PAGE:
In the post-ACA era, aligning physicians with organizational goals appears to be gaining traction in health systems and hospitals nationwide. Based on a February survey of the HealthLeaders Media Council, comprising executives from healthcare provider organizations across the country, physician alignment remains a complex challenge.
Even as value-based care continues to take effect, clinical integration or alignment is quickly emerging from a need to ensure quality, cut costs, and drive referrals across health systems and hospitals. Directly employing physicians has been one of the main strategies healthcare leaders are using to improve physician alignment with health systems.
Download this free report today, and learn about the results of aligning the goals of physicians and organizations.
Although quality-reporting programs such as meaningful use provide incentives to help providers implement and use electronic health records (EHRs) to collect and report on clinical data, practices often need help deciding what data to collect, which measures to report on, and how to best use their EHRs to do so. This white paper provides you with the basic information you need to choose appropriate CQMs for your practice, and offers tips on how to use your EHR to store the data in a structured format.
Physicians and advanced practice providers are crucial to every performance, quality, safety, care utilization and patient satisfaction goals. These factors significantly affect an organization's financial viability, which is why providers' compensation must be aligned with them.
Providers face an onslaught of daily practice management challenges. In this MGMA Body of Knowledge (BOK) brochure, uncover relevant and practical essentials to improve any medical practice. Explore areas such as operations and financial management, governance, patient care and adverse legal events. The MGMA Body of Knowledge helps you easily define improvement areas within your medical practice. It also assists all employees in building a sustainable business plan and optimizing daily operations for better performance.
Published By: MedAssets
Published Date: Nov 05, 2015
The shift to value-based care is one of the most significant financial, cultural and technological challenges ever faced by the U.S. healthcare system—and it will affect every stakeholder in the system. Healthcare providers can no longer focus solely on process-oriented measures and instead need metrics that gauge progress to deliver high-value care. This healthcare executive report provides three steps hospital executives can take now as they transition from volume to value and break down silos to create the infrastructure, processes and workflows required to succeed.
Published By: McKesson
Published Date: Mar 09, 2016
The ripple effect of healthcare reform is beginning to impact care delivery strategies as care management now falls increasingly to providers.
According to a recent HealthLeaders Intelligence survey, hospital leaders are making progress with care management efforts, but more robust tools will be needed if hospitals want to scale up. The October 2014 survey polled 134 senior, clinical, operations, finance, marketing, and information leaders across the healthcare spectrum. The majority of respondents were from nonprofit organizations (63%), while the remainder (37%) came from for-profit settings.
The Centers for Medicare & Medicaid Services, the nation’s largest payer, has set a clear direction with its publication of targets: By 2018, 50% of fee-for-service payments will be through alternative payment models, such as ACOs and bundled payments, and 90% of FFS payments will be tied to quality or value. And CMS has begun to introduce mandatory bundles. This suggests that all providers will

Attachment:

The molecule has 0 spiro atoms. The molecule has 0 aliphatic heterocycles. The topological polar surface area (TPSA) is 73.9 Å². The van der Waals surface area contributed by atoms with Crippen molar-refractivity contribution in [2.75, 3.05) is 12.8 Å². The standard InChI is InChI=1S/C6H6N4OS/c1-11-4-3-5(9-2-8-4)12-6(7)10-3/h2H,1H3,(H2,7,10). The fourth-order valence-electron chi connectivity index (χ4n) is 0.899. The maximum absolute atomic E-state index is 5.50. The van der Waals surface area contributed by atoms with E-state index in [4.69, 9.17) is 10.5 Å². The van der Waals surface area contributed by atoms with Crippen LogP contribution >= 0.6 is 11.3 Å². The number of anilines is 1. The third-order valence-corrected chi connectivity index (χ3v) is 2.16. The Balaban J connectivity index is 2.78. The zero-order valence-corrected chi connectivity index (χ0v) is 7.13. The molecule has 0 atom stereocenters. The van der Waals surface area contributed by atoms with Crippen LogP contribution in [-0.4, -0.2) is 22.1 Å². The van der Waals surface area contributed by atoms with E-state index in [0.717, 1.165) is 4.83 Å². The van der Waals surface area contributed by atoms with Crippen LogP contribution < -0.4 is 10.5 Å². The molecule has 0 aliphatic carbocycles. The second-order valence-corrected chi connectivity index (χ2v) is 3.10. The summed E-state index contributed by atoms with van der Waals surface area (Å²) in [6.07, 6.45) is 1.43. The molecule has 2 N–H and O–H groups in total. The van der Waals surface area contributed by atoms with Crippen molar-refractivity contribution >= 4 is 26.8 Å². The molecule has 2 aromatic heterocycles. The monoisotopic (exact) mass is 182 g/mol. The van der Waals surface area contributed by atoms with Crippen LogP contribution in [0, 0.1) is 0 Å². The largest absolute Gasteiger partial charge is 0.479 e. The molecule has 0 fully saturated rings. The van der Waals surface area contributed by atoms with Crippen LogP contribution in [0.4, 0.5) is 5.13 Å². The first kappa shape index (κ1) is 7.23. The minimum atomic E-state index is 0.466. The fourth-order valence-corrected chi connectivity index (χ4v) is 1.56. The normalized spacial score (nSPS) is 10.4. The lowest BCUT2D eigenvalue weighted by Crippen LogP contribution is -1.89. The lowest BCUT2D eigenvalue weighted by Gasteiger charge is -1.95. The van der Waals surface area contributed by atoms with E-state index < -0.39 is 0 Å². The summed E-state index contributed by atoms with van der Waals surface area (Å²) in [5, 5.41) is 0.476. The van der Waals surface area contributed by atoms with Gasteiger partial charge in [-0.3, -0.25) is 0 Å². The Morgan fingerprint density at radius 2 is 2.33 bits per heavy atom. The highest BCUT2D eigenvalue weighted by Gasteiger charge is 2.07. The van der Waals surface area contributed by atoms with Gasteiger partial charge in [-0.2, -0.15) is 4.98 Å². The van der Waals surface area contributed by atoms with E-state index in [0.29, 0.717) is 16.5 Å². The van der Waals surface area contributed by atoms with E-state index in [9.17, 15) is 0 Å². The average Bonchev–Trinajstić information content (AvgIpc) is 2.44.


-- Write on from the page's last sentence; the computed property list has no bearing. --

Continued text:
need to develop population health competencies, including the ability to manage risk for both cost and quality.
This report outlines the top challenges providers are facing in the transition to value-based care. The results this year reinforce both the magnitude of the task and leaders’ reluctance to make a full commitment while details of emerging but still largely unknown payment models are unresolved.
The HealthLeaders Media Council is a group of 8,600+ senior healthcare executives from the nation’s leading healthcare provider organizations. They offer insights on the shifting healthcare climate so as to inform their peers and the industry-at-large of operative strategies and existing challenges.
Intelligence Reports are the result of these insights. These reports can be used to benchmark an organization's performance and progress compared to peer organizations, as well as gather insights and advice from industry experts and leaders on a variety of critical topics.
As an underwriter of the report, take advantage of exclusively customized survey questions, and a perspective letter featuring a chief executive from your brand. Choose the topic that best aligns with your brand positioning, and benefit from this unique opportunity for lead generation.
Align your brand with the HealthLeaders Media Council. Download our asset information sheet to see the upcoming schedule of opportunit
The Custom Research Brief is a concise digital solution that allows for capturing data, customer feedback and sponsor thought leadership.
• Make a statement in the marketplace as a solution provider
• Highlight your customers and their outcomes
• Create one-to-one marketing tools for existing customers and prospects
• Extend the value of your marketing message with an in-depth content-rich reader experience
• Ensure delivery of your message in a way that PR placements can’t guarantee and advertising can’t accommodate
Partner with HealthLeaders Media to gain greater credibility and traction from our targeted data and intelligence solutions.
Download the information sheet now to discover what innovative engagement we offer.
Most providers are involved in at-risk payment models of one kind or another. Their experience now should help them develop expertise that will be vital when value-based payments are the norm. Among the lessons to learn today is how to benefit from closer working relationships with payers in the future. In this latest report, peer leaders examine ways to benefit from closer working relationships with payers.